Let’s put it this way. If you’re waiting to reinvest in the major stock market indexes until they offer better long-term prospects, you can go on vacation for a week or two and won’t miss an opportunity. The table below illustrates what return prospects would be over a 10-year period following different percentage declines in the S&P 500. As you can see, buying and holding a 10% drop in the market only improves your 10-year return to -3.1% annually. More patience please. After a 50% or 60% decline, we’re looking better. Again, this isn’t an all or nothing exercise. As markets get more and more attractive, one can get more and more aggressive, proceed to fall asleep on the job, and probably still be okay.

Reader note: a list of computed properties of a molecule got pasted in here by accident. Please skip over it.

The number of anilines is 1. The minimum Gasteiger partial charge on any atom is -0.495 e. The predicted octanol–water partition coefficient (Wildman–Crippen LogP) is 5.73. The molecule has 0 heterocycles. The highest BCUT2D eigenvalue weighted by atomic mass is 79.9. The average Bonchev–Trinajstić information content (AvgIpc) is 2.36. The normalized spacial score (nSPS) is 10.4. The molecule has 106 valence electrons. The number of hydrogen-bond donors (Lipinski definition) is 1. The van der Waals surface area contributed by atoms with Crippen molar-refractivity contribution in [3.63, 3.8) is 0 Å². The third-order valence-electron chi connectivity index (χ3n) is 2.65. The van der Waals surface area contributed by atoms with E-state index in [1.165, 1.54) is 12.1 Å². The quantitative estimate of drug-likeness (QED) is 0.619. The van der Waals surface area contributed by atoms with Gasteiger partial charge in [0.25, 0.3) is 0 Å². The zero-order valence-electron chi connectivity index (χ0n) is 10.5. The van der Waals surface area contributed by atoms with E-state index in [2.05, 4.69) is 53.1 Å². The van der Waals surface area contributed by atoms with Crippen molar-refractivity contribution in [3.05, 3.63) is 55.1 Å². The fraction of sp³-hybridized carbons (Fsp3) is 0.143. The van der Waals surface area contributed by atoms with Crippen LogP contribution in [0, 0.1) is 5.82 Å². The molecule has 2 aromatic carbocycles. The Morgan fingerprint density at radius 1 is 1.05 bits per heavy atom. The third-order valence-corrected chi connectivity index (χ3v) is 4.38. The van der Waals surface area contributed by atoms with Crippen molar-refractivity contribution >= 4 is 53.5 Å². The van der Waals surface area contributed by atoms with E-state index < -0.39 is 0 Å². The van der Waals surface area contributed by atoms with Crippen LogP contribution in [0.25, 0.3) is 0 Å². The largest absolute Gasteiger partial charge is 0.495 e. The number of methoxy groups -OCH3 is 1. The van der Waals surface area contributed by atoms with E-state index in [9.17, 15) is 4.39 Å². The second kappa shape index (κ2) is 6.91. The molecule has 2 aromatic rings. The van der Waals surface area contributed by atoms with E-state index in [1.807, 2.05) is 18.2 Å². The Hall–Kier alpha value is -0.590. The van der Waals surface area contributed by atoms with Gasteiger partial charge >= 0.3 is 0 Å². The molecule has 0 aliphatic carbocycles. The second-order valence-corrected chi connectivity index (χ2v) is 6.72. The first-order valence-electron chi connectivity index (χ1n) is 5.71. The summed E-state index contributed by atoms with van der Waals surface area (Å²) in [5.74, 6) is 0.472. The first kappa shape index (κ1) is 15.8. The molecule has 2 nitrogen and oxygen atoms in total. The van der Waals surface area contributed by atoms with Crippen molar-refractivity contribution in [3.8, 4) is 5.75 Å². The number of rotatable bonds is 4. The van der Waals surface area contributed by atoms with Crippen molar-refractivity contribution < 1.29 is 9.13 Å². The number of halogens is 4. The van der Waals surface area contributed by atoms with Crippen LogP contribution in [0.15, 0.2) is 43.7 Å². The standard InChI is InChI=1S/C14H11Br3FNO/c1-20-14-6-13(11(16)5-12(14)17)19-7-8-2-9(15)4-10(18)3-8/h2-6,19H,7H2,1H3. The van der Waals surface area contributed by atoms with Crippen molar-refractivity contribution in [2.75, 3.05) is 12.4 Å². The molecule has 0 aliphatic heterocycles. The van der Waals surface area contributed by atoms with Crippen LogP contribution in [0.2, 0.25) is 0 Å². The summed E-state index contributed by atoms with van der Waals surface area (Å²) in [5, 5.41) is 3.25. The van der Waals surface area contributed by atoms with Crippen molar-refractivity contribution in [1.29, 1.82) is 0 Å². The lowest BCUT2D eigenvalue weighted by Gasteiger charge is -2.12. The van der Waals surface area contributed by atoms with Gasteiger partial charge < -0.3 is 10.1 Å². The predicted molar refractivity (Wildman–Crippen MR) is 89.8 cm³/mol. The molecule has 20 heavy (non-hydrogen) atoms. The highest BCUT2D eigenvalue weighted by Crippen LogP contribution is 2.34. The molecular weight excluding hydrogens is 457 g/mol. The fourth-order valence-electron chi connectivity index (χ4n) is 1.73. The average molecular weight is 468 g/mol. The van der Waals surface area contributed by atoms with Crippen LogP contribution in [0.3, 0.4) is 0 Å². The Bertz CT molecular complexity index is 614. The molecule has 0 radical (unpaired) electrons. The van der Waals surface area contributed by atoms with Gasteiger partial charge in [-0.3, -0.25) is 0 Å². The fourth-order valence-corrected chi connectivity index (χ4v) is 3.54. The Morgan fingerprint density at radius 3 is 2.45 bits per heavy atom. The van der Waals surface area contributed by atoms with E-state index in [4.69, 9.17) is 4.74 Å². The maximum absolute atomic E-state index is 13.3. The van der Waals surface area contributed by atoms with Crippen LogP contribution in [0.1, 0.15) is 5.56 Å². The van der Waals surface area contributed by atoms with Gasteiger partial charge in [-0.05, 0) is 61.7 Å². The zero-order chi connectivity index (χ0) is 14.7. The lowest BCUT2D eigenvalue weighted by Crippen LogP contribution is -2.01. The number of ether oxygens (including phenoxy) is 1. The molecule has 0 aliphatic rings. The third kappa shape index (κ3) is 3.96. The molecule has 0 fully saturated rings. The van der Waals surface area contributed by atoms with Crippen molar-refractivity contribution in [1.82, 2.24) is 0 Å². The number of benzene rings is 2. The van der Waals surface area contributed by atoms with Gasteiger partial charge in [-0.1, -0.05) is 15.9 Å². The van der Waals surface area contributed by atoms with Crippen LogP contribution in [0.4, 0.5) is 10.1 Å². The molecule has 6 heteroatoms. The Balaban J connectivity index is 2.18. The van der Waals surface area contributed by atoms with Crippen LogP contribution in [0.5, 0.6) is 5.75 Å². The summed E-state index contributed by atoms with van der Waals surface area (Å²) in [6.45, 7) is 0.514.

So, the takeaway should be this: If you’ve turned off the television and are now better able to think longer term, full cycle, then you’re probably realizing the investment gains you’ll have 10 years from now are not the ones people are chasing today. They’re the ones that come either from investments that offer good value right now (not the same ones the masses are focused on) or from the popular investments of the day that are bought at much lower levels at some point down the line. That 100% gain in the S&P since the March 2020 lows? It’ll most likely vanish at some point and will be just as much a distant memory as the -35% five-week drop back in February and March 2020 is to investors today. Part of what makes investing so hard is remembering that growth only matters if you keep it. The best way to execute on this is to have a process that doesn’t allow you to get caught up in the emotion of the day. Buy what makes sense and wait on the stuff that doesn’t. The good news is that there’s almost always something that makes sense. Today is no exception.